When is a reason not a reason?
There are two ways we use the word ‘reason’ of interest to us here (I will be ignoring ‘reason’ used to mean ‘rational’). The first (A-type) is used to explain something with respect to factual events or the past; i.e. the reason the sky is blue is because molecules in the air scatter blue light more than they do red, or the reason I broke my leg was because I fell off my bike. The second type of reason (B-type) also explains something but is future-oriented; i.e. the reason she bought a bigger car is because she wants a large family. Importantly, while only conscious agents can have B-type reasons, anything can have an A-type reason.
The central problem I want to address in this article is whether all B-type reasons ultimately cash out as A-type reasons.
In its grandest conception the world is simply the whole of the physical universe. If this sounds about right, then you have probably accepted the scientific/materialistic paradigm that saturates the modern intellectual atmosphere without realising there are any alternatives aside from crackpot religious or new age ones. This article will challenge this prevailing scientific/materialistic notion of world, specifically arguing that it is neither (1) fundamental nor (2) complete, and is, in fact, both (3) meaningless and (4) misleading.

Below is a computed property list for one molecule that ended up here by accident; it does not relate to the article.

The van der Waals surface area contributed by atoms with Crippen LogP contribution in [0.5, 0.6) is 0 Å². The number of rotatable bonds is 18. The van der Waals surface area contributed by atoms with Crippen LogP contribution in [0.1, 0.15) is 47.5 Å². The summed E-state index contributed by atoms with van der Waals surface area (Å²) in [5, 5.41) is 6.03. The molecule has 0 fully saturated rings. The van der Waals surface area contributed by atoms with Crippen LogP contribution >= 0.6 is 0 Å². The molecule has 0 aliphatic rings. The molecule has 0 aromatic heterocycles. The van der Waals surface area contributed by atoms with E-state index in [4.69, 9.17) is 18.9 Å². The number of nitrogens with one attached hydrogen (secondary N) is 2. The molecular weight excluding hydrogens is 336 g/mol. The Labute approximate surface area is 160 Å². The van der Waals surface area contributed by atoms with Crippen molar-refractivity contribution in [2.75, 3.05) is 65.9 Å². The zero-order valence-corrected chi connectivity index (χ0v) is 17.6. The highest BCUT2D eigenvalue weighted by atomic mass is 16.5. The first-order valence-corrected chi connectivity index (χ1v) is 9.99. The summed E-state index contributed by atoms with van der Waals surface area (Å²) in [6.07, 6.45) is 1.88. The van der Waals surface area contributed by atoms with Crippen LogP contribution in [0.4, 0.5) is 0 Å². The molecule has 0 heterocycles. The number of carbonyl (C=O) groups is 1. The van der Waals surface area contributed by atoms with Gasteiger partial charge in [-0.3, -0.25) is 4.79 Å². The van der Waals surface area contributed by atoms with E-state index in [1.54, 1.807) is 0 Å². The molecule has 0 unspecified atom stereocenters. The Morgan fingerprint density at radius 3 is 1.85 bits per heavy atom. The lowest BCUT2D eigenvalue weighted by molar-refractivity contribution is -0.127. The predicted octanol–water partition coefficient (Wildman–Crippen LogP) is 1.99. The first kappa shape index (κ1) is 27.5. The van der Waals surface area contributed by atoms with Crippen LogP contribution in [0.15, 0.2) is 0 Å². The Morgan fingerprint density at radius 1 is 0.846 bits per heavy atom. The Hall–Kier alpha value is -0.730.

Of course, there is nothing incoherent about defining ‘world’ as the totality of physical matter in the universe. The problem isn’t one of coherence, but of scope and relevance. Given its limitations, my argument is that despite being coherent in an insular kind of way, it isn’t the best definition of the word, and doesn’t even reflect what we typically mean when we use it.